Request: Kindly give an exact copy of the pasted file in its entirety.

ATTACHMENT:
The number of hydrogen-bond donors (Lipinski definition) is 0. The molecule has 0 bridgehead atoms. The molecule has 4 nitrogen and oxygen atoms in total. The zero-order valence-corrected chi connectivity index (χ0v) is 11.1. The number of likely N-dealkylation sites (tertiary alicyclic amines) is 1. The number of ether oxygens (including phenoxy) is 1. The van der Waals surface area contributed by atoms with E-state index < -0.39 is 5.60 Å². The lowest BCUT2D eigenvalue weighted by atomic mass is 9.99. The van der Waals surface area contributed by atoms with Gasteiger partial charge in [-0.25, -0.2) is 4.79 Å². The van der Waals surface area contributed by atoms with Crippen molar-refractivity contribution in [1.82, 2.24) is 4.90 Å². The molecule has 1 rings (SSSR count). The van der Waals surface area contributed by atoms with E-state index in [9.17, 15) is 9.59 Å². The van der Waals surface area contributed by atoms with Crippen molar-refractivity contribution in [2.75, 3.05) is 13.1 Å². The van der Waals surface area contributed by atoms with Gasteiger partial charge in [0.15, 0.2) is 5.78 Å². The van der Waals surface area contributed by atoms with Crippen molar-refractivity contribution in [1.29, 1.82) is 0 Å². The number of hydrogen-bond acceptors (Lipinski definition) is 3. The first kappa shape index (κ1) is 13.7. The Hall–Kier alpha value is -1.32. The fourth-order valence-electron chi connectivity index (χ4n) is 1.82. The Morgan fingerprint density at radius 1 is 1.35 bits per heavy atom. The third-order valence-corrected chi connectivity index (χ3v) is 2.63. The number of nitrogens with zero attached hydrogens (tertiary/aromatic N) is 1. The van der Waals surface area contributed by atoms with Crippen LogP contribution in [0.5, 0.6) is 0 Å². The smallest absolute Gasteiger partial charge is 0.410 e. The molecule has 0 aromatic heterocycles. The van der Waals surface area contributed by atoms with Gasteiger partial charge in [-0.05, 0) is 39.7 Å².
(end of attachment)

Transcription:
The number of hydrogen-bond donors (Lipinski definition) is 0. The molecule has 0 bridgehead atoms. The molecule has 4 nitrogen and oxygen atoms in total. The zero-order valence-corrected chi connectivity index (χ0v) is 11.1. The number of likely N-dealkylation sites (tertiary alicyclic amines) is 1. The number of ether oxygens (including phenoxy) is 1. The van der Waals surface area contributed by atoms with E-state index < -0.39 is 5.60 Å². The lowest BCUT2D eigenvalue weighted by atomic mass is 9.99. The van der Waals surface area contributed by atoms with Gasteiger partial charge in [-0.25, -0.2) is 4.79 Å². The van der Waals surface area contributed by atoms with Crippen molar-refractivity contribution in [1.82, 2.24) is 4.90 Å². The molecule has 1 rings (SSSR count). The van der Waals surface area contributed by atoms with E-state index in [9.17, 15) is 9.59 Å². The van der Waals surface area contributed by atoms with Crippen molar-refractivity contribution in [2.75, 3.05) is 13.1 Å². The van der Waals surface area contributed by atoms with Gasteiger partial charge in [0.15, 0.2) is 5.78 Å². The van der Waals surface area contributed by atoms with Crippen molar-refractivity contribution in [1.29, 1.82) is 0 Å². The number of hydrogen-bond acceptors (Lipinski definition) is 3. The first kappa shape index (κ1) is 13.7. The Hall–Kier alpha value is -1.32. The fourth-order valence-electron chi connectivity index (χ4n) is 1.82. The Morgan fingerprint density at radius 1 is 1.35 bits per heavy atom. The third-order valence-corrected chi connectivity index (χ3v) is 2.63. The number of nitrogens with zero attached hydrogens (tertiary/aromatic N) is 1. The van der Waals surface area contributed by atoms with Crippen LogP contribution in [0.5, 0.6) is 0 Å². The smallest absolute Gasteiger partial charge is 0.410 e. The molecule has 0 aromatic heterocycles. The van der Waals surface area contributed by atoms with Gasteiger partial charge in [-0.05, 0) is 39.7 Å².